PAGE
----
MATALIN: I think there should be a -- what Donna just said is correct, that when people whose life is an exemplar of what's in their heart and they've walked the walk, then we should -- right and left -- everybody should be -- have the same standard, judge somebody by their whole life.
Again, this is not -- this is super-secret, sworn to secrecy meeting, and they have violated -- they the progressive violated the trust that was bestowed upon them by ratting out Rahm, not about this issue, but because they don't like that he's supportive of politics that isn't as fringy as theirs.
BLITZER: Let me switch gears to China and the president's upcoming meeting with the Dalai Lama.
Donna, the Chinese government in Beijing, they're very unhappy about this, and they have a lot of U.S. treasury bills at the same time. Should the president go forward and have a meeting with the Dalai Lama as President Bush and other presidents have done?
BRAZILE: Absolutely. And you know, the day that we kowtow or bow to any other foreign nation just because they own some of our debt would be a terrible statement that we could make as Americans.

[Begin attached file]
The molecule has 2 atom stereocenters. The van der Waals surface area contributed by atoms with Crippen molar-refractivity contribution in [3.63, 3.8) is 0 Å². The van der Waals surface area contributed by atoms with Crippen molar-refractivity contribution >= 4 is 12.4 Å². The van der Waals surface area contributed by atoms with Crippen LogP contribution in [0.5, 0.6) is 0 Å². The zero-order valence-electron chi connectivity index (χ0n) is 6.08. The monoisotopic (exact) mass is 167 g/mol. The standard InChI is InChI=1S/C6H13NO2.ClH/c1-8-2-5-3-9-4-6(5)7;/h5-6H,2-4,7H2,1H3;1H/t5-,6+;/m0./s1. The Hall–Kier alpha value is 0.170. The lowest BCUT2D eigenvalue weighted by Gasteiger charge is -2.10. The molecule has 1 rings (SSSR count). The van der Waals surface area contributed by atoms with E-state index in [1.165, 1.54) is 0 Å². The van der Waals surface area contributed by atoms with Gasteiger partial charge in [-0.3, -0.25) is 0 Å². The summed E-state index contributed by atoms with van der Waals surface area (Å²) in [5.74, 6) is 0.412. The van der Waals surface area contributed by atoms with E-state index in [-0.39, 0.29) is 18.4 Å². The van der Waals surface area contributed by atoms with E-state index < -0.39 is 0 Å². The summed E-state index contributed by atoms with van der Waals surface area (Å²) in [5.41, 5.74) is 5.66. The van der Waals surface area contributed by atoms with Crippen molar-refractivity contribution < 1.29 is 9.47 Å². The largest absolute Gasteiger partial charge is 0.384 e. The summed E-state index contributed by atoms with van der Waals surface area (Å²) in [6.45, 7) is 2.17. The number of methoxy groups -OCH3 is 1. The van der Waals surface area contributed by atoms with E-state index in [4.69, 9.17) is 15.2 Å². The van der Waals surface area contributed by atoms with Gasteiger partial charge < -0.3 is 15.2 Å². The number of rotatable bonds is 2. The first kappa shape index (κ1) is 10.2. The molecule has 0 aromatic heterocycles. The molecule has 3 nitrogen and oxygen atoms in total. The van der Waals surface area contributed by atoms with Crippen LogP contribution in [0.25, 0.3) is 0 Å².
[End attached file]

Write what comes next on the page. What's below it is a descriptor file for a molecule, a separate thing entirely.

I hope he meets with the Dalai Lama. The Dalai Lama is more than just a spiritual leader, he is the leader of a movement of a league of people, so I'm glad that he plans to meet with the Dalai Lama.
Now let's hope he meets during the day so we can cover it here live on CNN.
BLITZER: What do you think, Mary?
MATALIN: Absolutely. And the hesitancy with which he supported -- or seemed not to support the Freedom Fighters in Iran, we still are the bastion of human rights. We have to stand up for it. We have to meet with the Dalai Lama.
We can't capitulate just because they have $800 billion worth of treasuries, but it's interesting -- this is an interesting that people need to understand the intersection of our unsustainable debt, structural debt, and national security.